Another method of fabricating the case of the present invention is by means of injection molding of an expanded or foamed resin, e.g. polyolefin directly into a mold. That part of the cellular material directly touching the mold walls will be immediately chilled and form a high density non-porous skin; whereas the expanded material in the region between the mold walls will remain a low density material. In this manner the hollow space between the inner and outer walls forming the bottom and sides of the case will automatically include a cellular material, formed in a single injection molding operation.

Referring now to FIGS. 8 through 17 there are disclosed three alternative embodiments of handle constructions for the case of the present invention. In FIGS. 810 a first alternative embodiment of the handle construction is illustrated. There a high density, high melt index polyethylene plastic material is molded separately from the case in the form of a handle 64 which has a circumferential ring portion 66 and a center brace 68. The handle 64 is placed in the case mold and low-melt polyethylene is molded around the wedge shaped ridge 70 of ring 66 as the case is formed. The handle is not deformed because of the difference in softening points of the resins used.

In FIGS. 11-13 there is shown an inner and an outer galvanized steel plate 74 and 76 respectively which are adapted to fit against inner and outer walls 28 and 30 respectively through a handle grip opening. The plates 74 and 76 include outside flanges and 77 respectively which are molded in the inner and outer walls 28 and 30 respectively to facilitate holding the plates 74 and 76 in an immovable position. The plates 74 and 76 are either tack welded or resistance welded together and then molded into the case during the molding operation.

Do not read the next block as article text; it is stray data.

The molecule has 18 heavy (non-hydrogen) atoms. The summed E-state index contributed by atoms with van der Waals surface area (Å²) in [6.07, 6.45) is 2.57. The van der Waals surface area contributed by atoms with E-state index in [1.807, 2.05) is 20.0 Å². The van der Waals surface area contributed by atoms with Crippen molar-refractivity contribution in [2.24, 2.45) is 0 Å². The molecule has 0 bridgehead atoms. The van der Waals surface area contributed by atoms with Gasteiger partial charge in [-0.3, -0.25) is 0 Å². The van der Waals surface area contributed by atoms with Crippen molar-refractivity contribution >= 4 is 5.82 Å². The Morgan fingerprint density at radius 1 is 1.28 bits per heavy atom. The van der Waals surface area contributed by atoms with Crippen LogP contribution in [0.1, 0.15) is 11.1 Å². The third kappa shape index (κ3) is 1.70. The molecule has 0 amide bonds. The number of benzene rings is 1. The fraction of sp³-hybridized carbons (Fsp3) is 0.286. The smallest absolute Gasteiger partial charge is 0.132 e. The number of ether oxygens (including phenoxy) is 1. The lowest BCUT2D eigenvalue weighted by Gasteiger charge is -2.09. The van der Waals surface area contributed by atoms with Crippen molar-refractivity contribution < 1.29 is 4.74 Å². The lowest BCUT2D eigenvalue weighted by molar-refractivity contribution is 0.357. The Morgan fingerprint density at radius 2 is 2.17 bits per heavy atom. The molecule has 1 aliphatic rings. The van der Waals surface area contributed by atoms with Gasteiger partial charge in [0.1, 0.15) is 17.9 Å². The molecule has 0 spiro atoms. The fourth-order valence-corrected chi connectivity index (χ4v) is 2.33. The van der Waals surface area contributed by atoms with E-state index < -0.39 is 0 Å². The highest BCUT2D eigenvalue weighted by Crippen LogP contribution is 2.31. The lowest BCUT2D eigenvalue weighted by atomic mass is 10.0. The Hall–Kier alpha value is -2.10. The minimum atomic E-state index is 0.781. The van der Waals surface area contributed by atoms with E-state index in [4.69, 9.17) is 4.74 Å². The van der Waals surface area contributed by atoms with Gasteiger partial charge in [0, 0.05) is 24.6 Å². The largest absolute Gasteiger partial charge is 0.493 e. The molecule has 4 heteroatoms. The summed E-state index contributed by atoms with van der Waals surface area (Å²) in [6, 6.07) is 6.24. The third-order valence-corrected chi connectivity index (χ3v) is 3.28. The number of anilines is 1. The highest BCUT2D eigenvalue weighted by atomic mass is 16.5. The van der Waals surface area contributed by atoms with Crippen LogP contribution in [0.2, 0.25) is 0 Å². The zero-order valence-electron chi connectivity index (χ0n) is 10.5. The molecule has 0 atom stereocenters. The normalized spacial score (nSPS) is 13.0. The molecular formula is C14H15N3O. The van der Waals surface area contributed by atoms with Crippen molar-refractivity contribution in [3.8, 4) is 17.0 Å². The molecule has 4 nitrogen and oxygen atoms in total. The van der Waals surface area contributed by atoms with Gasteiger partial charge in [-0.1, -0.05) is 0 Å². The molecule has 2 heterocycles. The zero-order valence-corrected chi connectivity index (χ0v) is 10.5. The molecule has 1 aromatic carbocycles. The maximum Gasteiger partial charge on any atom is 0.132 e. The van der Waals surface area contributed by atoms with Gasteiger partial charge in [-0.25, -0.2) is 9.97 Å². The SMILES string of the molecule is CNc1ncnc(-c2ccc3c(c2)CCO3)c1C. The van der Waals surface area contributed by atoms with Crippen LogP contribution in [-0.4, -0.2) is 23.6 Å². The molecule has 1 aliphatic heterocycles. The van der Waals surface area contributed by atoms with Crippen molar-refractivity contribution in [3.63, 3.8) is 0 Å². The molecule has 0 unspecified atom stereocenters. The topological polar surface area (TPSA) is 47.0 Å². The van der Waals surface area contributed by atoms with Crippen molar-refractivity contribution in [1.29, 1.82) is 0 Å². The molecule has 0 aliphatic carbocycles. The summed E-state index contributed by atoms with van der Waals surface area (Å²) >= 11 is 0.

FIGS. 14-17 show a third alternative embodiment of a handle grip opening reenforcement. Here a single galvanized sheet or plate 78 of steel is molded in the inner wall 28 of the side of the case so that a circumferential depression 79 prevents the plate 78 from slipping. The plate 78 is also maintained in position by means of tabs 81-84, one tab being defined at each of the four corners of the plate 78. For example, tab 81 is made, as shown in FIG. 17, by bending the corner of the plate 78 down and outwardly. Then the tab 81 is molded the case during the molding operation so that a tab receiving insert 86 is defined in the inner wall 28 of the side. In. this manner the plate 78 is rigidly held against the inner wall 28 of the case and serves to strengthen the handle grip opening.